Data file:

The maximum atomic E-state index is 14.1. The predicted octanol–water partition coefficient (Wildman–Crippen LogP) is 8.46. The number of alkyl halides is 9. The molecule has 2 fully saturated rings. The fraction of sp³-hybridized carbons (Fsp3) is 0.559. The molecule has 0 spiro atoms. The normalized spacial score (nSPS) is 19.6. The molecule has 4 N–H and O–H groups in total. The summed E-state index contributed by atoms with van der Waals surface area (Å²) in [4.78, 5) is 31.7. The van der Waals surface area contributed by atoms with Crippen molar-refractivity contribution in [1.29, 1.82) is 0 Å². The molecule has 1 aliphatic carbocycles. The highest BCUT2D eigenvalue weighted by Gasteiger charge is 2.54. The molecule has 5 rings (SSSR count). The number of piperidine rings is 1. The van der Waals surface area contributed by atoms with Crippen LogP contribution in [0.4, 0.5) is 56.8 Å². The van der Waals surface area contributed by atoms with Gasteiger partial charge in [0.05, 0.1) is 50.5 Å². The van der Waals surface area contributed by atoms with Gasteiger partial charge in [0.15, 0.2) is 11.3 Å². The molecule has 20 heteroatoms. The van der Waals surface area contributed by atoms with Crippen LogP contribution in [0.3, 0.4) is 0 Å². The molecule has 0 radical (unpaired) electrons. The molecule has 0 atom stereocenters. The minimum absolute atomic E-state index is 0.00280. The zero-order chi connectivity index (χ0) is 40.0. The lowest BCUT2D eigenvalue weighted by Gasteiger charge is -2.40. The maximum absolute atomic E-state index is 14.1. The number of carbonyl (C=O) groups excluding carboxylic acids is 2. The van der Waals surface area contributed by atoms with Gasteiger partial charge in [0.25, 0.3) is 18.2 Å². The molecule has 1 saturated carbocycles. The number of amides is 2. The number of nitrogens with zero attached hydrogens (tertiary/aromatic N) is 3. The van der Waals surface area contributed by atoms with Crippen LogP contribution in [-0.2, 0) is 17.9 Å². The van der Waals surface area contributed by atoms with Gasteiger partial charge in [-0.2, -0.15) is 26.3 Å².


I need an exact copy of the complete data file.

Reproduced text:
The maximum atomic E-state index is 14.1. The predicted octanol–water partition coefficient (Wildman–Crippen LogP) is 8.46. The number of alkyl halides is 9. The molecule has 2 fully saturated rings. The fraction of sp³-hybridized carbons (Fsp3) is 0.559. The molecule has 0 spiro atoms. The normalized spacial score (nSPS) is 19.6. The molecule has 4 N–H and O–H groups in total. The summed E-state index contributed by atoms with van der Waals surface area (Å²) in [4.78, 5) is 31.7. The van der Waals surface area contributed by atoms with Crippen molar-refractivity contribution in [1.29, 1.82) is 0 Å². The molecule has 1 aliphatic carbocycles. The highest BCUT2D eigenvalue weighted by Gasteiger charge is 2.54. The molecule has 5 rings (SSSR count). The number of piperidine rings is 1. The van der Waals surface area contributed by atoms with Crippen LogP contribution in [0.4, 0.5) is 56.8 Å². The van der Waals surface area contributed by atoms with Gasteiger partial charge in [0.05, 0.1) is 50.5 Å². The van der Waals surface area contributed by atoms with Gasteiger partial charge in [0.15, 0.2) is 11.3 Å². The molecule has 20 heteroatoms. The van der Waals surface area contributed by atoms with Crippen LogP contribution in [0.3, 0.4) is 0 Å². The molecule has 0 radical (unpaired) electrons. The molecule has 0 atom stereocenters. The minimum absolute atomic E-state index is 0.00280. The zero-order chi connectivity index (χ0) is 40.0. The lowest BCUT2D eigenvalue weighted by Gasteiger charge is -2.40. The maximum absolute atomic E-state index is 14.1. The number of carbonyl (C=O) groups excluding carboxylic acids is 2. The van der Waals surface area contributed by atoms with Gasteiger partial charge in [0.25, 0.3) is 18.2 Å². The molecule has 1 saturated carbocycles. The number of amides is 2. The number of nitrogens with zero attached hydrogens (tertiary/aromatic N) is 3. The van der Waals surface area contributed by atoms with Crippen LogP contribution in [-0.2, 0) is 17.9 Å². The van der Waals surface area contributed by atoms with Gasteiger partial charge in [-0.2, -0.15) is 26.3 Å².